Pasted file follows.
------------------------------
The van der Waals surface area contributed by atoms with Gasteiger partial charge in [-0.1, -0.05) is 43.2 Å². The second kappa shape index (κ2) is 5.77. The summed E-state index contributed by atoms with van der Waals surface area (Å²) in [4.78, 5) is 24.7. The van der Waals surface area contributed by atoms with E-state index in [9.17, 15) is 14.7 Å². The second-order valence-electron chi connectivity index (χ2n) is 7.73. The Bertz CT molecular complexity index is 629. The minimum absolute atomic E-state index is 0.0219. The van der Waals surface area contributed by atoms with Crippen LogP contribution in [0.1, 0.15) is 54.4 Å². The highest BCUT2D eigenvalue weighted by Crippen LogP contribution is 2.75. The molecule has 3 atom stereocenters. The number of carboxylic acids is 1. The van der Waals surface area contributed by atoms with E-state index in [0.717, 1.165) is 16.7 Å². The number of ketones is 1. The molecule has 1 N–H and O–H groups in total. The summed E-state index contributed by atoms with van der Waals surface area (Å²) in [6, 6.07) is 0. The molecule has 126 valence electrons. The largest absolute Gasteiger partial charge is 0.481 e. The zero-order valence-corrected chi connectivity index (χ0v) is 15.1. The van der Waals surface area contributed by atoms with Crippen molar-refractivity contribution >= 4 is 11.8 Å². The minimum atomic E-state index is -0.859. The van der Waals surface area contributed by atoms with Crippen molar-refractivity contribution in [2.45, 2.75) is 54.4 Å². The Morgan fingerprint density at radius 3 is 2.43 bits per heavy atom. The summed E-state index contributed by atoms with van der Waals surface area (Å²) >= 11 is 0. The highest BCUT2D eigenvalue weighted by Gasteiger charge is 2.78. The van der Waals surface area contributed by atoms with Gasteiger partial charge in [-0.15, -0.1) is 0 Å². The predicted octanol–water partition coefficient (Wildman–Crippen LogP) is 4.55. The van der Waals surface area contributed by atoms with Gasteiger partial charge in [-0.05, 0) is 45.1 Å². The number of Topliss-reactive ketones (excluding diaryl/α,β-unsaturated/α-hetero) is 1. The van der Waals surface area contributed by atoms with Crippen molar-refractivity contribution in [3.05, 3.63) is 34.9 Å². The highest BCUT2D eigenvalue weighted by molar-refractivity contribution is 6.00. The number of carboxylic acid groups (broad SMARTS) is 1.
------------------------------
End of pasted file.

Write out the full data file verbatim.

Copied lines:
The van der Waals surface area contributed by atoms with Gasteiger partial charge in [-0.1, -0.05) is 43.2 Å². The second kappa shape index (κ2) is 5.77. The summed E-state index contributed by atoms with van der Waals surface area (Å²) in [4.78, 5) is 24.7. The van der Waals surface area contributed by atoms with E-state index in [9.17, 15) is 14.7 Å². The second-order valence-electron chi connectivity index (χ2n) is 7.73. The Bertz CT molecular complexity index is 629. The minimum absolute atomic E-state index is 0.0219. The van der Waals surface area contributed by atoms with Crippen LogP contribution in [0.1, 0.15) is 54.4 Å². The highest BCUT2D eigenvalue weighted by Crippen LogP contribution is 2.75. The molecule has 3 atom stereocenters. The number of carboxylic acids is 1. The van der Waals surface area contributed by atoms with E-state index in [0.717, 1.165) is 16.7 Å². The number of ketones is 1. The molecule has 1 N–H and O–H groups in total. The summed E-state index contributed by atoms with van der Waals surface area (Å²) in [6, 6.07) is 0. The molecule has 126 valence electrons. The largest absolute Gasteiger partial charge is 0.481 e. The zero-order valence-corrected chi connectivity index (χ0v) is 15.1. The van der Waals surface area contributed by atoms with Crippen molar-refractivity contribution >= 4 is 11.8 Å². The minimum atomic E-state index is -0.859. The van der Waals surface area contributed by atoms with Crippen molar-refractivity contribution in [2.45, 2.75) is 54.4 Å². The Morgan fingerprint density at radius 3 is 2.43 bits per heavy atom. The summed E-state index contributed by atoms with van der Waals surface area (Å²) >= 11 is 0. The highest BCUT2D eigenvalue weighted by Gasteiger charge is 2.78. The van der Waals surface area contributed by atoms with Gasteiger partial charge in [-0.15, -0.1) is 0 Å². The predicted octanol–water partition coefficient (Wildman–Crippen LogP) is 4.55. The van der Waals surface area contributed by atoms with Gasteiger partial charge in [-0.05, 0) is 45.1 Å². The number of Topliss-reactive ketones (excluding diaryl/α,β-unsaturated/α-hetero) is 1. The van der Waals surface area contributed by atoms with Crippen molar-refractivity contribution in [3.05, 3.63) is 34.9 Å². The highest BCUT2D eigenvalue weighted by molar-refractivity contribution is 6.00. The number of carboxylic acid groups (broad SMARTS) is 1.